With the October 2015 change in federal government, it once again began to seem possible to remedy Canada's dismal ECEC picture. Under the rubric "hope for the middle class", the Liberals have committed to developing a national Early Learning and Child Care Framework in collaboration with provinces/territories, noting that "every Canadian child deserves the best possible start in life". The funding for child care --part of a ten year $20 billion Social Infrastructure Fund that includes housing, seniors' facilities and cultural resources--is not earmarked specifically for child care and is arguably much too limited. A commitment to developing the National Framework for agreements with provinces/territories/Indigenous people based on "research and evidence-based policy" is consistent with the government's overall direction expressed by Finance Minister Morneau in the 2016 Budget Speech as "good policy is impossible without good data".

What child care could do for Canada--if the architecture were right

The most succinct explanation for Canada's child care situation is that we rely on a child care market in which governments take limited responsibility rather than building a coherent public system. A real ECEC system needs overarching long-term goals, planning, substantial public funding and public management rather than relying on market forces and a consumerist approach to shape, create, maintain, deliver and finance child care. Both federal and provincial/territorial child care policy encourage this dependence on markets, flying in the face of clear evidence that public management of child care is not only fairer but a much more effective and efficient way to deliver accessible, quality services.

Changing child care could be an opportunity for Canada. High quality ECEC plays a role in combating inequality between men and women, between social classes and between generations. Few would disagree that Canada's support for families, women, and children is inadequate and has negative implications for today's young adults now and in the future as "Generation Squeeze" struggles with employment, debt, housing and family time.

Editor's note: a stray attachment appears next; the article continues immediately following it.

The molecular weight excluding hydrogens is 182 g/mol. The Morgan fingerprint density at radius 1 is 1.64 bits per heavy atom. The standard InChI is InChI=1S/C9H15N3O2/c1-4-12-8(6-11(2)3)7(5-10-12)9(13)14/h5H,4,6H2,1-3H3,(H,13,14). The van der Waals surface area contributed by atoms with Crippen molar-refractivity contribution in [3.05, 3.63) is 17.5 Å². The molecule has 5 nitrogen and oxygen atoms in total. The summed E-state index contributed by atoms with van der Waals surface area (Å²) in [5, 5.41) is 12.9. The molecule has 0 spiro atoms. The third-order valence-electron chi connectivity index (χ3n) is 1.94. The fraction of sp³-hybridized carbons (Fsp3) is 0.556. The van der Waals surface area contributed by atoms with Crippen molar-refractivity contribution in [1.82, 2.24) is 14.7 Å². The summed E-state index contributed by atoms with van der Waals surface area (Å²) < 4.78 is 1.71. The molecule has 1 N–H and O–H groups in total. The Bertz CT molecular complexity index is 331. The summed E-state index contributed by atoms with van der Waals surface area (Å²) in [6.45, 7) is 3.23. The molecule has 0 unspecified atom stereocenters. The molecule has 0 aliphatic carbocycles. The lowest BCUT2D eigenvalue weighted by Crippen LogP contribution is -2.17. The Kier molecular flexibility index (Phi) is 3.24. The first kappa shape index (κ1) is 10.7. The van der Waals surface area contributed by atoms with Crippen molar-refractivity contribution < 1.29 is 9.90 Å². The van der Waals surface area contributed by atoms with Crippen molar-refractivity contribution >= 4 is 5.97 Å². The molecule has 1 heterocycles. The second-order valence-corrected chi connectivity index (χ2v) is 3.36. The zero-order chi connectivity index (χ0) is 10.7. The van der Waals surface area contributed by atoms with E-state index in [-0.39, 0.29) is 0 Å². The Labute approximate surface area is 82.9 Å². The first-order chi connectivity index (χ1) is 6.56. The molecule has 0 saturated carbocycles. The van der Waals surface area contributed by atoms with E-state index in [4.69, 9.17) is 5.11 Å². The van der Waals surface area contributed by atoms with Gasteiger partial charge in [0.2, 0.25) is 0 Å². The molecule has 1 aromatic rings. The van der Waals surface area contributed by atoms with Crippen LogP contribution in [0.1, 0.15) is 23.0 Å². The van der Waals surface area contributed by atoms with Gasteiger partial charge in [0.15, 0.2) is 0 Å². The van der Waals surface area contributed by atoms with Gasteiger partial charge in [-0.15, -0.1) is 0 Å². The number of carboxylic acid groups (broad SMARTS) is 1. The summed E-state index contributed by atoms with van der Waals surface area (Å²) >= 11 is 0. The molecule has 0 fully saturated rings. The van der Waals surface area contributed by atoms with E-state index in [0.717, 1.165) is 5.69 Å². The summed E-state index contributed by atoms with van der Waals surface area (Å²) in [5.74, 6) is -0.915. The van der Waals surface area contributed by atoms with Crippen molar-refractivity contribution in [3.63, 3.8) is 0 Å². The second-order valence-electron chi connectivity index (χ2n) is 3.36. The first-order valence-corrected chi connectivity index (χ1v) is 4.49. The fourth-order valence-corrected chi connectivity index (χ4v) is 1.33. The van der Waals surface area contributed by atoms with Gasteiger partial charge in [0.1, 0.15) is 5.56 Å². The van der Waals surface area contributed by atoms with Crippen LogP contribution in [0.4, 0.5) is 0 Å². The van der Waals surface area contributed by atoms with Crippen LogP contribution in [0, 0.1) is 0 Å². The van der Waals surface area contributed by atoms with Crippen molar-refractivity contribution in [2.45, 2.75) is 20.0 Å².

A national child care program would also be a key piece in remedying Canada's women's equality record. As many have noted, the right answer to "why should Canada have a universal child care program?" is "Because it's 2015 (or 2016)". Lastly, ECEC is considered to be a human right for not only for women (Convention on the Elimination of All Forms of Discrimination Against Women (CEDAW) but for children, as the Convention on the Rights of the Child (CRC) and Education for All (EFA) outline.

Families in all regions of Canada desperately need access to the ECEC services that only a comprehensive system can provide. The key to building this system for all Canadians is the same today as it was before 2006 and for thirty years before that: The federal government must step up to the plate. The federal government has a key role to play in child care, now and in the future, as it had in Medicare, Employment Insurance and pensions.

What has to happen: First steps

As noted earlier, there is a strong case to be made that child care can have a key role in addressing multiple societal goals if it is well-designed, publicly-funded, publicly-managed, high quality and accessible. Experience and evidence show clearly that the best way to do this is by using a multi-layered governance approach with robust roles for both the federal government and provinces/territories.